Foreign correspondent and author of The Lion's Grave John Lee Anderson spent time in Afghanistan in the late 1980s when the mujaheddin were fighting the communist-backed government in Kabul. He returned to Afghanistan two weeks after the terrorist attacks of September 11 and stayed for several months. The result is a first-hand account of the conflict between the Taliban and the Northern Alliance, a story about bandits, assassinations, conspiracies, treachery and political machinations which all go to make it a highly informative and gripping read.
Anderson is a top-class veteran foreign correspondent with a cool, detached yet engaging literary style. But what makes The Lions Grave genuinely enlightening, what makes it a valuable book, are the interviews and conversations Anderson conducts and records along the way. Anderson's interviews with Taliban and Northern Alliance fighters, students, intellectuals, government officials, ordinary villagers, are also miniature life histories. They are stories about the how and why a very diverse set of individuals came to be where they are today. It is largely by means of these stories that Anderson relates the now fully humanised recent history and politics of Afghanistan.
The one person Anderson doesn't talk to, the most important figure in the book, is Ahmed Shah Massoud, the Lion of Panjshir. During the 1980s Massoud led a band of mujaheddin in fighting off seven major offensives by Soviet forces before defeating the regime the Soviets had left in power, becoming Defence minister and eventually vice-president of the new Islamic State of Afghanistan. After the coming of the Taliban Massoud led the coalition of tribal-based guerrilla forces called the United Islamic Front for the Salvation of Afghanistan, or as they are more familiarly known, the Northern Alliance.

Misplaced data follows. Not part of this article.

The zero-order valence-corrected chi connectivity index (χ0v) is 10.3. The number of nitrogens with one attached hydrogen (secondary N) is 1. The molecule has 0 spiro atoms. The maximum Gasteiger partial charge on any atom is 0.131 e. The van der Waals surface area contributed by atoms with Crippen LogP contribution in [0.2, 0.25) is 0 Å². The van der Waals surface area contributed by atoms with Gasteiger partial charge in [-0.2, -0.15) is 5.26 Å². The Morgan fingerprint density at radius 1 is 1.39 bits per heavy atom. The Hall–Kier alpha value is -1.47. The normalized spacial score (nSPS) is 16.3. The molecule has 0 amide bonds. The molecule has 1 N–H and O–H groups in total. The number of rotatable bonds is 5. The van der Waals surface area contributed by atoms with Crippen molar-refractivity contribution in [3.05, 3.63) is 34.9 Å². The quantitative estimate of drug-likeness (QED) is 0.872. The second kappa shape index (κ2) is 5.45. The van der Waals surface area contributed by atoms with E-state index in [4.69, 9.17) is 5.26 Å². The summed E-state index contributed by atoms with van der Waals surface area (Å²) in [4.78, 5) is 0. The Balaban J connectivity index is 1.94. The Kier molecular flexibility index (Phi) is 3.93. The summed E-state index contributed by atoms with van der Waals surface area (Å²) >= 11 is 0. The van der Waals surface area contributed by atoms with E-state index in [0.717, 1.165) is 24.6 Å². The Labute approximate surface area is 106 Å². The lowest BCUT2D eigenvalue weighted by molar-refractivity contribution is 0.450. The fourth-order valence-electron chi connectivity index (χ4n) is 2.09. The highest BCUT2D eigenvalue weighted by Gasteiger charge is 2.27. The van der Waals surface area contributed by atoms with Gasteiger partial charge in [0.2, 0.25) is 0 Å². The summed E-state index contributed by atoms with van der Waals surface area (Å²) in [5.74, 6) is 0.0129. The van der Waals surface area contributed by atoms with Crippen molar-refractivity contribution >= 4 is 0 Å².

The inclusion of e-mail exchanges between Anderson and his New Yorker editor lets the reader in on the practical problems that go with the job of war correspondent but they also function as a more immediate and sometimes dramatic counterpoint to the main narrative. In the final section of the book Anderson gives a detailed description of the circumstances of Massoud's death--Massoud was killed by suicide bombers posing as journalists two days before the planes hit the World Trade Centre--and investigates the events and allegations leading up to and surrounding the assassination itself. Also included are some reflections of life in Afghanistan after the melting away of the Taliban and a discussion of the future prospects for the country. Overall this is an undemanding yet superb and highly educative set of despatches. --Larry Brown